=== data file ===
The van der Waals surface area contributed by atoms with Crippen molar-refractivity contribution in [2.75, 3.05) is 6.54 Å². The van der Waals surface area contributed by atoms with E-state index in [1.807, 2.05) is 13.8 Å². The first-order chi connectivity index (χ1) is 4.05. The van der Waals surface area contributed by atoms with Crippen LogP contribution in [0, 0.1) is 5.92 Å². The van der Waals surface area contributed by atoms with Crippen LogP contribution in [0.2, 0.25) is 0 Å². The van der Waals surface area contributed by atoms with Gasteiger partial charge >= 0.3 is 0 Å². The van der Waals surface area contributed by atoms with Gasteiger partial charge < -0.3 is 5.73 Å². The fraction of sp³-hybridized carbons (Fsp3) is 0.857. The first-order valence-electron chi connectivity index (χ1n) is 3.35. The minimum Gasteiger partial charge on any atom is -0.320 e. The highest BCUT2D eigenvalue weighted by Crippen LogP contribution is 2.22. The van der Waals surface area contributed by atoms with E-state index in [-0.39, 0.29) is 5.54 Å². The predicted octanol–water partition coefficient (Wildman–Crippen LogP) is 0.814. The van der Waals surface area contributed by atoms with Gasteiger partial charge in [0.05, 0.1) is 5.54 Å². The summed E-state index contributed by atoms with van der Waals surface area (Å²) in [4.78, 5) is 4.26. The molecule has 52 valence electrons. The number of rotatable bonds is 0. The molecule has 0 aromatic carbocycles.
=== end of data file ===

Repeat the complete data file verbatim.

The van der Waals surface area contributed by atoms with Crippen molar-refractivity contribution in [2.75, 3.05) is 6.54 Å². The van der Waals surface area contributed by atoms with E-state index in [1.807, 2.05) is 13.8 Å². The first-order chi connectivity index (χ1) is 4.05. The van der Waals surface area contributed by atoms with Crippen LogP contribution in [0, 0.1) is 5.92 Å². The van der Waals surface area contributed by atoms with Crippen LogP contribution in [0.2, 0.25) is 0 Å². The van der Waals surface area contributed by atoms with Gasteiger partial charge >= 0.3 is 0 Å². The van der Waals surface area contributed by atoms with Gasteiger partial charge < -0.3 is 5.73 Å². The fraction of sp³-hybridized carbons (Fsp3) is 0.857. The first-order valence-electron chi connectivity index (χ1n) is 3.35. The minimum Gasteiger partial charge on any atom is -0.320 e. The highest BCUT2D eigenvalue weighted by Crippen LogP contribution is 2.22. The van der Waals surface area contributed by atoms with E-state index in [-0.39, 0.29) is 5.54 Å². The predicted octanol–water partition coefficient (Wildman–Crippen LogP) is 0.814. The van der Waals surface area contributed by atoms with Gasteiger partial charge in [0.05, 0.1) is 5.54 Å². The summed E-state index contributed by atoms with van der Waals surface area (Å²) in [4.78, 5) is 4.26. The molecule has 52 valence electrons. The number of rotatable bonds is 0. The molecule has 0 aromatic carbocycles.